Most current books on hypnosis stress the fact that the hypnotized subject is "en rapport" with the operator. They seldom add that the subject is also "en rapport" with himself, for he can give himself auto-suggestions, and anyone can give the hypnotized subject a suggestion. and if the subject wants to take it. he will take it. But if he doesn't want the suggestion, he won't take it from anyone. including the operator. Clever operators find many ways to get around these seeming paradoxes, but it is an actual fact that if you take a person who has never known the word "hypnosis" nor has heard anything about the phenomenon and induce hypnosis, he may take suggestions from anybody, unless counter-suggestions are given.
Yet, amenable to suggestion as he is, the subject, in the final analysis, is in complete control. Let me repeat: It always seems to the outsider that the operator is in control. That is a fallacy. In every stage of hypnosis the subject is in control, and it only requires a crisis to prove that point. Let the crisis arrive and the hypnotized subject will either reject the suggestion and continue in the state or he will reject the suggestion by coming out of the trance.
The subject in the trance state has complete possession of all his faculties-he can hear-think for himself-speak -see -feel -and although in many cases, he looks unconscious. he is completely aware and can cooperate. Above and beyond all this, he has, in addition, the ability to give him~ self selective awareness or unawareness at will. He can accept or reject a suggestion as he pleases.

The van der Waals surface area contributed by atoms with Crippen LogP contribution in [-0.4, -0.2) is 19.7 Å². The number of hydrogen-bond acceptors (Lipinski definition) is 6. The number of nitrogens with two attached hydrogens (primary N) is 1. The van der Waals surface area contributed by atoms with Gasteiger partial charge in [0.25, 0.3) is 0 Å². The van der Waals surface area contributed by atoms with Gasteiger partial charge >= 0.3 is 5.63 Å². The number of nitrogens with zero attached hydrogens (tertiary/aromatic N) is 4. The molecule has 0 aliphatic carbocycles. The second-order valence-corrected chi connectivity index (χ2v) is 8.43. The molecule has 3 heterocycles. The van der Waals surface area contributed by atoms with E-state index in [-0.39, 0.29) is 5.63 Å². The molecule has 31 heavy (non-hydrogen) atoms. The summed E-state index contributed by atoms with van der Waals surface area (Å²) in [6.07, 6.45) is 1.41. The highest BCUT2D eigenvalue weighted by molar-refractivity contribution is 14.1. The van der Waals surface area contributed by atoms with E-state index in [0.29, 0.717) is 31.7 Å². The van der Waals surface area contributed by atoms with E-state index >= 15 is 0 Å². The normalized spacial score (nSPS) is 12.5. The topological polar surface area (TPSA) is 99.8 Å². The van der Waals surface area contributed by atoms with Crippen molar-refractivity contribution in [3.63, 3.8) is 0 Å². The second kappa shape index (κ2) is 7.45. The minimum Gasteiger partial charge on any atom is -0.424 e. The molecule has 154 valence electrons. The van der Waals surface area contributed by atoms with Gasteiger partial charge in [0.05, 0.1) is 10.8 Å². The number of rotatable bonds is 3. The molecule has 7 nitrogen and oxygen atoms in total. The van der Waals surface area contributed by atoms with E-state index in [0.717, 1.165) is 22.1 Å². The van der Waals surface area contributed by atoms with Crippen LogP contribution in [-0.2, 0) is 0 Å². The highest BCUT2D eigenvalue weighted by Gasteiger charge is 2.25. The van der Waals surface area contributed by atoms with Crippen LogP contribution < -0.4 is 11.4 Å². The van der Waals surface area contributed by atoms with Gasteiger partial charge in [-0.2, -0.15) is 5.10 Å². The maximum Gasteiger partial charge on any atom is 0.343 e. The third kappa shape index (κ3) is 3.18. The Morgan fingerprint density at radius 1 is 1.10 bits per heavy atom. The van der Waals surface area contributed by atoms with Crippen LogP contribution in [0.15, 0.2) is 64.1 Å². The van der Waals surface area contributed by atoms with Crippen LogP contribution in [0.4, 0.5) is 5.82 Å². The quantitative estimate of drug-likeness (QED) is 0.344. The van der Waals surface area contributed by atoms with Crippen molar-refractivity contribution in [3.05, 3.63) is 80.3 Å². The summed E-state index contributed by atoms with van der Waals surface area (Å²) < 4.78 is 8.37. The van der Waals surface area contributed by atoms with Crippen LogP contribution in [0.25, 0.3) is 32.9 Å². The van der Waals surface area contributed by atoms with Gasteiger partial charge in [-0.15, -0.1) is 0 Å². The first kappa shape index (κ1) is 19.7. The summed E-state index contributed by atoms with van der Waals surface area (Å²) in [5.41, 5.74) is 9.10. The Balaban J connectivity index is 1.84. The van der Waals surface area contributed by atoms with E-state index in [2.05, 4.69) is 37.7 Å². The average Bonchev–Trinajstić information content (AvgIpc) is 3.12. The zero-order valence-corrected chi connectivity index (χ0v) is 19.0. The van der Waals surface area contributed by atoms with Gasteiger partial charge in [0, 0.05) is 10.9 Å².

Let's state it another way: In hypnosis, the Body and Mind go into a state in which body and mind are equally suggestible. Remember, hypnosis has an effect not only on the conscious mind. but on the unconscious mind too. It has an effect on the autonomic nervous system. Therefore, when we take a person into the suggestible state and give him good dreams, his sensations upon awaking will be physical as well as h1ental. Physically he will be refreshed and invigorated. He will have had a pleasant experience.
When you see the way people react under suggestion, then you realize that with every individual you are going to get a different reaction, and you should 'be able to respond to those reactions, and know what to do in every case.